Finally, if something DOES ever feel unsafe to you, trust your instincts. If you see a man walking up to you at night in the dark, don't be too embarrassed to walk to the other side of the road - it could save your life.
Too often as women we are so concerned about hurting someone's feelings or offending someone that we do not keep ourselves safe. It is not your responsibility to keep the other people on the street happy. It IS your responsibility to keep yourself out of harm's way.
There was a time in college when I was walking home from the bar alone at night (which you should never do to begin with, if we're being honest). I started to see a figure approaching me in the dark on a back road, and I felt uncomfortable. Because I had gone through self-defense training, my brain started working in overdrive. Before I knew it, I immediately had grabbed my taser from my purse, and held it out.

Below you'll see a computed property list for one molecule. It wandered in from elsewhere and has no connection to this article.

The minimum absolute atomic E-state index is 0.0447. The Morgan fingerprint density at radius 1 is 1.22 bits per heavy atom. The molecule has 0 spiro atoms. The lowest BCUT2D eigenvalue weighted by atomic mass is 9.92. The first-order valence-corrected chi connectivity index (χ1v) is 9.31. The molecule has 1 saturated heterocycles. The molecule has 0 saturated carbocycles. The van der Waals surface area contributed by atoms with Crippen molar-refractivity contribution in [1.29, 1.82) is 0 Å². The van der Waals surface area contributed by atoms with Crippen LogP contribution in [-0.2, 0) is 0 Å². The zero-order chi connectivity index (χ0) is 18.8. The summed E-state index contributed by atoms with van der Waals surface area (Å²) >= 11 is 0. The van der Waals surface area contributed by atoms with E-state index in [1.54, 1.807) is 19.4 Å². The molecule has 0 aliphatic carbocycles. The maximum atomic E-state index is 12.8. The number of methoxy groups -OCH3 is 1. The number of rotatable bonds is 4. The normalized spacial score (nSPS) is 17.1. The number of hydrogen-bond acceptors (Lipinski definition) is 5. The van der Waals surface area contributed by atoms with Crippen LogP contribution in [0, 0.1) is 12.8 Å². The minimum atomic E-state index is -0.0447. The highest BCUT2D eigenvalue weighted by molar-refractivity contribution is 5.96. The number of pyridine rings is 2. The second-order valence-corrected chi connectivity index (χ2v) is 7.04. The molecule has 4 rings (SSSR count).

As the man approached closer and closer I had a decision to make - would I run in the opposite direction? Would I shout at him to stay back? Or would I be more concerned about embarrassing myself and quietly allow him to approach me, potentially putting myself in an extremely unsafe situation?
That night, I chose safety over comfort. I shouted at him: "You are making me feel unsafe. I have a taser, so stay away from me!"
Guess what happened? It turned out to be a friend of mine. He shouted back "Talia, it's me. You shouldn't be out alone at night, I'm coming to walk you home."
Now, it's one of his favorite stories to tell. We laugh about it. But you know what? I'll never be embarrassed that I was being cautious. If it had been someone who intended on hurting me, I was not going to be their victim. And neither should you.
Don't be a meek victim. Be a powerful fighter.
Do whatever you have to do - be loud, be aggressive, be unapologetic. Attackers are looking for people to quietly go along with them. Do not be that person.
Be smart. Be prepared. Be vigilant. Be powerful. Be safe.
SHARE this article with your loved ones, you never know when they might need it.